Cover Cropping

Cedar Circle Farm grows cover crops for their benefits to the soil. They are planted in between main cash crops cycles. The seed mixture is specifically chosen to fix nutrients into the soil that the past cash crop has used or that the next crop will need. Cover crops also create a blanket of plant matter that protects soil and inhibits weed growth. Cover crops work best when working together. Common cover crops at Cedar Circle Farm are winter rye and hairy vetch, oats and peas, or yellow clover.

Increases Soil Nutrients

Cover crops provide specific nutrients, such as nitrogen, to help future crops thrive. These can be nutrients fixed by plants or excess nutrients captured from the soil. This reduces the need for synthetic fertilizers which can cause more harm than good.

Carbon Sequestration

The more plants covering the ground, the more photosynthesis that takes place which pulls more carbon in the atmosphere!

Weed Suppression

A properly terminated cover crop will create a natural weed-suppressing mulch on top of the soil. If used correctly, this can even replace bought in mulches or weed block materials!

Limits Soil Erosion

Bare soil is vulnerable to erosion, resulting in the loss of topsoil and biodiversity. Cover crops protect soil from erosion to preserve these precious resources.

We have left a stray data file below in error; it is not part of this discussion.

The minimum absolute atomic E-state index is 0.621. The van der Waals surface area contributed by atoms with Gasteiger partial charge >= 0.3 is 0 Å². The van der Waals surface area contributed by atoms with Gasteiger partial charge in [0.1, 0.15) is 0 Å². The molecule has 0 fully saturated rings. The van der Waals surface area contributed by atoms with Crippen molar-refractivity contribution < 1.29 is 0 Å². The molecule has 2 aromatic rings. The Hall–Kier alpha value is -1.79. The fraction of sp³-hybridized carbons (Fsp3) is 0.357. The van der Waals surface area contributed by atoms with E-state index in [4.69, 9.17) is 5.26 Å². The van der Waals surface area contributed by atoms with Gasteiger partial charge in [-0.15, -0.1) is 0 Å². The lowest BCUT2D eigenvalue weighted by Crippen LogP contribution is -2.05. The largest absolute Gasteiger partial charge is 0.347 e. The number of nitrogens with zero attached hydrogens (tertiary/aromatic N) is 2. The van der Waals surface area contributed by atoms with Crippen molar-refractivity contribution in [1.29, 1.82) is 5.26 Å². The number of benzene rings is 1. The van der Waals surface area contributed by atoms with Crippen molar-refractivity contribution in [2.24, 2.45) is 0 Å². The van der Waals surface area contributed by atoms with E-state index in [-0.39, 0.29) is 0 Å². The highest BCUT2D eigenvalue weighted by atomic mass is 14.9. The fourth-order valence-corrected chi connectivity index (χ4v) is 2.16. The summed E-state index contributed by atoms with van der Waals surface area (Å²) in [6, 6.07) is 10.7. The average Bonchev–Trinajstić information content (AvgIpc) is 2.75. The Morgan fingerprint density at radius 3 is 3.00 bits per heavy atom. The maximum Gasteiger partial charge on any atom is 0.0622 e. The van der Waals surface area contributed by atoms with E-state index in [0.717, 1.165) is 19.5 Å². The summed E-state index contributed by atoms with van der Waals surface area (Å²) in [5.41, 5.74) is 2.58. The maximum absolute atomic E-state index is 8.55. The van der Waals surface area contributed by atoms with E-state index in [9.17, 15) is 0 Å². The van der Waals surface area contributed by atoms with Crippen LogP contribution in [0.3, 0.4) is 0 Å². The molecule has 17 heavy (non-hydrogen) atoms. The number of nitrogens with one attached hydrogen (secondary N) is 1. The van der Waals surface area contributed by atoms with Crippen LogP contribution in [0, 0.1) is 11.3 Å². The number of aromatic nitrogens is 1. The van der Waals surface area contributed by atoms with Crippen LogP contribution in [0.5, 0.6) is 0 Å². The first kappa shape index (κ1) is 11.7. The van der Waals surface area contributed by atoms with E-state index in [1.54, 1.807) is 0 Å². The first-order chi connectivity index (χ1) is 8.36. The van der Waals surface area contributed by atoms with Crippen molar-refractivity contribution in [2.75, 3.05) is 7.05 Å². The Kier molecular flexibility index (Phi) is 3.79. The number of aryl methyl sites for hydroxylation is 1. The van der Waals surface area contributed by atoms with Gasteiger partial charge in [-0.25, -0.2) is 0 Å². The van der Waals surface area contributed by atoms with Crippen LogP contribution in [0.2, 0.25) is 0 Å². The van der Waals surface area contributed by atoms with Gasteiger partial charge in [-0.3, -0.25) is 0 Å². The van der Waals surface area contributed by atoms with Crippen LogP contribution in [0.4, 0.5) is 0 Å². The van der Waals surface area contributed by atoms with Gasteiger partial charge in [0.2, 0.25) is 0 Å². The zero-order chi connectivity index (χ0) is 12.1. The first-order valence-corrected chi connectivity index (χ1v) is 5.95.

One example of a cover crop mix that Cedar Circle Farm is currently using is oats and peas. This mix is planted after the strawberry crop is done to protect the soil and provide nutrients for the next strawberry crop. Peas fix nitrogen from the air into the soil. The oats shelter and protect the pea plants as well as the soil. Once it is time to plant the cash crop, this cover crop mixture is plowed into the soil as a green manure. Green manure is a fertilizer made up of plants that hold critical nutrients and release them into the soil. Oats and peas contain nitrogen which is then plowed into the soil to feed microbes. This is an example of where Cedar Circle may choose to till because it maximizes the nutrients put in the soil.

Yellow clover is another example of a cover crop at Cedar Circle. This member of the legume family, all of whom are nitrogen fixers, is able to convert nitrogen gas into available plant food directly into the soil, giving us 100% of the nitrogen our crops need! This is an example of farming with nature, using a plant that provides such critical nutrients and can replace bought-in nitrogen fertilizers.

Additional cover cropping resources:

https://rodaleinstitute.org/why-organic/organic-farming-practices/cover-crops/

https://www.sare.org/wp-content/uploads/Cover-Crops-And-No-Till-Management-for-Organic-Systems.pdf

Gardening Tips Soil Life cover crop organic agriculture regenerative agriculture soil soil health

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